SciD (Was: Real Close to the Machine: Floating Point in D )
nospam at nospam.com
Sat May 16 11:49:00 PDT 2009
Lars T. Kyllingstad wrote:
> Sean Kelly wrote:
>> Walter Bright wrote:
>>> Andrei Alexandrescu wrote:
>>>> Actually I seem to remember that "Numerical recipes in C" was widely
>>>> criticized for having incredibly strong restrictions on the
>>>> published code.
>>> The license is, from my copy of the 1987 edition:
>>> "Although this book and its programs are copyrighted, we specifically
>>> authorize you, the reader of this book, to make one machine-readable
>>> copy of each program for your own use. [...] Distribution of
>>> machine-readable programs (either as copied by you or as purchased)
>>> to any other person is not authorized."
>> I'll have to dig my copy out and see if it's any better. Really, if
>> the code can't even legally be used internally for an application
>> developed by a team of programmers then the book is nearly worthless.
> I wouldn't go so far as to call it worthless. It may not be a repository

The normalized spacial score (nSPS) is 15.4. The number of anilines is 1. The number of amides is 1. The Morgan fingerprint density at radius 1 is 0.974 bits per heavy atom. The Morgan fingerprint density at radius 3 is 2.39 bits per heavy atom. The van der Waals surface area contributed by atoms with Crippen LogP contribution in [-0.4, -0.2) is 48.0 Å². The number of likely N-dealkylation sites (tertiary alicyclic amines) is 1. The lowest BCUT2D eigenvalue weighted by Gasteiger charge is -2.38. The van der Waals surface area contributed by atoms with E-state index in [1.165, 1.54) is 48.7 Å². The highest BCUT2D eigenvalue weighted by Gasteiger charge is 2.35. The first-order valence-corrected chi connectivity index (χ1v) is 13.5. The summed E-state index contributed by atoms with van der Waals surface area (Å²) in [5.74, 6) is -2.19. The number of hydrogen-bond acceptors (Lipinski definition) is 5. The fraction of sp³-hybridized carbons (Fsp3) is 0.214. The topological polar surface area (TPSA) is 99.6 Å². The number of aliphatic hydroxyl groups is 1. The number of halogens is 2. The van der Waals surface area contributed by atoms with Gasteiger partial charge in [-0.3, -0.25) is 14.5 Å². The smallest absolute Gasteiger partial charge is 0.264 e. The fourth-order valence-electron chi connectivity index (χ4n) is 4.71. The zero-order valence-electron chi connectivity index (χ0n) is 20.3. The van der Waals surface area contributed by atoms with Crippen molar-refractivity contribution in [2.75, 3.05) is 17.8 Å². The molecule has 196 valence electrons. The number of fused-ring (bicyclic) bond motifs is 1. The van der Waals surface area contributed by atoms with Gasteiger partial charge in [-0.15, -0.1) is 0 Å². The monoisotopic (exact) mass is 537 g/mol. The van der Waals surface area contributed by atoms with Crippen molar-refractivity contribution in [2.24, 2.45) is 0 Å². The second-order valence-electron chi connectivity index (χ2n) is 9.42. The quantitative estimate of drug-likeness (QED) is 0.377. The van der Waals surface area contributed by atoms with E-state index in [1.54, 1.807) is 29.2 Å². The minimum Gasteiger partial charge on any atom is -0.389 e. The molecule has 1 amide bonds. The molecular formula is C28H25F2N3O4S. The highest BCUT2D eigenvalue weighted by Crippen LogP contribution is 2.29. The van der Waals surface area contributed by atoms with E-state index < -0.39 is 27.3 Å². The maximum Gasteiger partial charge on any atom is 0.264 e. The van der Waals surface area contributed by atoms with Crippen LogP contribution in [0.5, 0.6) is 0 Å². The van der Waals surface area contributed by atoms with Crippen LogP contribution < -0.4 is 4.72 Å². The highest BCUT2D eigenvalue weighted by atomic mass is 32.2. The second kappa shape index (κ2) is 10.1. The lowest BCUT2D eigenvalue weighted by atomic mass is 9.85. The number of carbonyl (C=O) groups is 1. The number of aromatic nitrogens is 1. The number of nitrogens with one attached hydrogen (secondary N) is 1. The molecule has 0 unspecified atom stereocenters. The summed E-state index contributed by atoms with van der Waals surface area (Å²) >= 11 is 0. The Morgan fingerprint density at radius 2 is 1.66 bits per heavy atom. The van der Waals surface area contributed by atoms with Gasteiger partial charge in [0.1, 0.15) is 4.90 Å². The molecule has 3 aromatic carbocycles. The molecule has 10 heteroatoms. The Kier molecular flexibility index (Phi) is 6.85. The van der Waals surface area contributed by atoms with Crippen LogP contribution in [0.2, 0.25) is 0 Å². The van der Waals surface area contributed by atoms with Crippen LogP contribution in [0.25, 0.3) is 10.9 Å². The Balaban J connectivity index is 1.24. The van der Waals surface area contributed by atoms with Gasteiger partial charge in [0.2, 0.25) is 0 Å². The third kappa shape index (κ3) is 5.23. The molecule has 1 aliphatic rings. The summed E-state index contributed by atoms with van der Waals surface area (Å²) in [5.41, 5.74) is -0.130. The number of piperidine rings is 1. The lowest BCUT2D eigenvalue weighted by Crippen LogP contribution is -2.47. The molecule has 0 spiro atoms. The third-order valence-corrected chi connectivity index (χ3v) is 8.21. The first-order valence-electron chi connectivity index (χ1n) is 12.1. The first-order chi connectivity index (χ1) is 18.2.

> of freely usable algorithms, but it is a nice textbook that covers a
> wide range of topics and methods.
> A lot of the algorithms in NR are just their versions of classic (and
> public domain) algorithms found freely available on NETLIB.
Yes, they basically grabbed algorithms from NETLIB and added their own
bugs to them.
So even if
> one cannot write them directly from the book, there are other ways to
> get at them. What one can't always get from NETLIB are explanations of
> how the routines work, and why they're designed the way they are, and
> that's where NR comes in handy.
Even beyond that, the really big contribution of NR was in publicising
some great algorithms.
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